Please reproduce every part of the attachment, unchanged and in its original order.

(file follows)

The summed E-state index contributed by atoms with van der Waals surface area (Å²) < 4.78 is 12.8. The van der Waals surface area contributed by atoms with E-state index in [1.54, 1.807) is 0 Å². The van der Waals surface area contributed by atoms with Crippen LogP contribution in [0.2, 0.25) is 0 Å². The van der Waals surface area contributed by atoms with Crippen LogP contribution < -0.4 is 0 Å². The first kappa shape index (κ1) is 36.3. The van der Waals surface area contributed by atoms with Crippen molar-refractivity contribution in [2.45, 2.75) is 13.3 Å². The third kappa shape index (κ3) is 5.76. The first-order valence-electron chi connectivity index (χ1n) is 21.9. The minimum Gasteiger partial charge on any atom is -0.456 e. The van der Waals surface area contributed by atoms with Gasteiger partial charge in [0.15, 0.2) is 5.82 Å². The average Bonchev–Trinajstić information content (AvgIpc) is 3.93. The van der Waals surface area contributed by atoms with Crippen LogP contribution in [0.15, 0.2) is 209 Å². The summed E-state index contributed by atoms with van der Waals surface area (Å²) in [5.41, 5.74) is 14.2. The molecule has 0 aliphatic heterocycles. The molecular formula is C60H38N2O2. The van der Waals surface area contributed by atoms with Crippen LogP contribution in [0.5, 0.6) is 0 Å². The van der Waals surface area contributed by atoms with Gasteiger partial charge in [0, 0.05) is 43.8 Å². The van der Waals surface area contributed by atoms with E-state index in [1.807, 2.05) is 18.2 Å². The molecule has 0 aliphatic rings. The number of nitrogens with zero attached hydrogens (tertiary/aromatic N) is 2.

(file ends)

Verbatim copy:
The summed E-state index contributed by atoms with van der Waals surface area (Å²) < 4.78 is 12.8. The van der Waals surface area contributed by atoms with E-state index in [1.54, 1.807) is 0 Å². The van der Waals surface area contributed by atoms with Crippen LogP contribution in [0.2, 0.25) is 0 Å². The van der Waals surface area contributed by atoms with Crippen LogP contribution < -0.4 is 0 Å². The first kappa shape index (κ1) is 36.3. The van der Waals surface area contributed by atoms with Crippen molar-refractivity contribution in [2.45, 2.75) is 13.3 Å². The third kappa shape index (κ3) is 5.76. The first-order valence-electron chi connectivity index (χ1n) is 21.9. The minimum Gasteiger partial charge on any atom is -0.456 e. The van der Waals surface area contributed by atoms with Gasteiger partial charge in [0.15, 0.2) is 5.82 Å². The average Bonchev–Trinajstić information content (AvgIpc) is 3.93. The van der Waals surface area contributed by atoms with Crippen LogP contribution in [0.15, 0.2) is 209 Å². The summed E-state index contributed by atoms with van der Waals surface area (Å²) in [5.41, 5.74) is 14.2. The molecule has 0 aliphatic heterocycles. The molecular formula is C60H38N2O2. The van der Waals surface area contributed by atoms with Crippen LogP contribution in [0.5, 0.6) is 0 Å². The van der Waals surface area contributed by atoms with Gasteiger partial charge in [0, 0.05) is 43.8 Å². The van der Waals surface area contributed by atoms with E-state index in [1.807, 2.05) is 18.2 Å². The molecule has 0 aliphatic rings. The number of nitrogens with zero attached hydrogens (tertiary/aromatic N) is 2.